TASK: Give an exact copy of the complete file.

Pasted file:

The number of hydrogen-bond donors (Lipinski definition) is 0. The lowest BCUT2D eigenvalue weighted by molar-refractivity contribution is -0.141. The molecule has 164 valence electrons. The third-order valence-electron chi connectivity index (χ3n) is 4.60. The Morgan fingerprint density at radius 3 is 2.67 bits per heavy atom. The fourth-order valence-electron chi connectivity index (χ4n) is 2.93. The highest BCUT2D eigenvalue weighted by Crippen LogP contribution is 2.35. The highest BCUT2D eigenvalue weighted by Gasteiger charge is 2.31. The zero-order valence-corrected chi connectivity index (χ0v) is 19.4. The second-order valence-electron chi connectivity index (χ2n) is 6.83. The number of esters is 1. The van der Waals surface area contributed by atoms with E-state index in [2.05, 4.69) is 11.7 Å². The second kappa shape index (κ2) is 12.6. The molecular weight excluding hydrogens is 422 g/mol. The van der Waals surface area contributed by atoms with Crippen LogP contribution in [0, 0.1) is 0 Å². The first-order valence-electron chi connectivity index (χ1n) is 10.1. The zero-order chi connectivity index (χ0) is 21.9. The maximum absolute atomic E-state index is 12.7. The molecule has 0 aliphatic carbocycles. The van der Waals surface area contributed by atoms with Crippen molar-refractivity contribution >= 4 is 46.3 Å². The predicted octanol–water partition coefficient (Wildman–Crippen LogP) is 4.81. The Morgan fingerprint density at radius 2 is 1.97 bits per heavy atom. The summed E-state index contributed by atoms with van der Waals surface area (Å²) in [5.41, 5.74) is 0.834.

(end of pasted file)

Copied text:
The number of hydrogen-bond donors (Lipinski definition) is 0. The lowest BCUT2D eigenvalue weighted by molar-refractivity contribution is -0.141. The molecule has 164 valence electrons. The third-order valence-electron chi connectivity index (χ3n) is 4.60. The Morgan fingerprint density at radius 3 is 2.67 bits per heavy atom. The fourth-order valence-electron chi connectivity index (χ4n) is 2.93. The highest BCUT2D eigenvalue weighted by Crippen LogP contribution is 2.35. The highest BCUT2D eigenvalue weighted by Gasteiger charge is 2.31. The zero-order valence-corrected chi connectivity index (χ0v) is 19.4. The second-order valence-electron chi connectivity index (χ2n) is 6.83. The number of esters is 1. The van der Waals surface area contributed by atoms with E-state index in [2.05, 4.69) is 11.7 Å². The second kappa shape index (κ2) is 12.6. The molecular weight excluding hydrogens is 422 g/mol. The van der Waals surface area contributed by atoms with Crippen LogP contribution in [0, 0.1) is 0 Å². The first-order valence-electron chi connectivity index (χ1n) is 10.1. The zero-order chi connectivity index (χ0) is 21.9. The maximum absolute atomic E-state index is 12.7. The molecule has 0 aliphatic carbocycles. The van der Waals surface area contributed by atoms with Crippen molar-refractivity contribution >= 4 is 46.3 Å². The predicted octanol–water partition coefficient (Wildman–Crippen LogP) is 4.81. The Morgan fingerprint density at radius 2 is 1.97 bits per heavy atom. The summed E-state index contributed by atoms with van der Waals surface area (Å²) in [5.41, 5.74) is 0.834.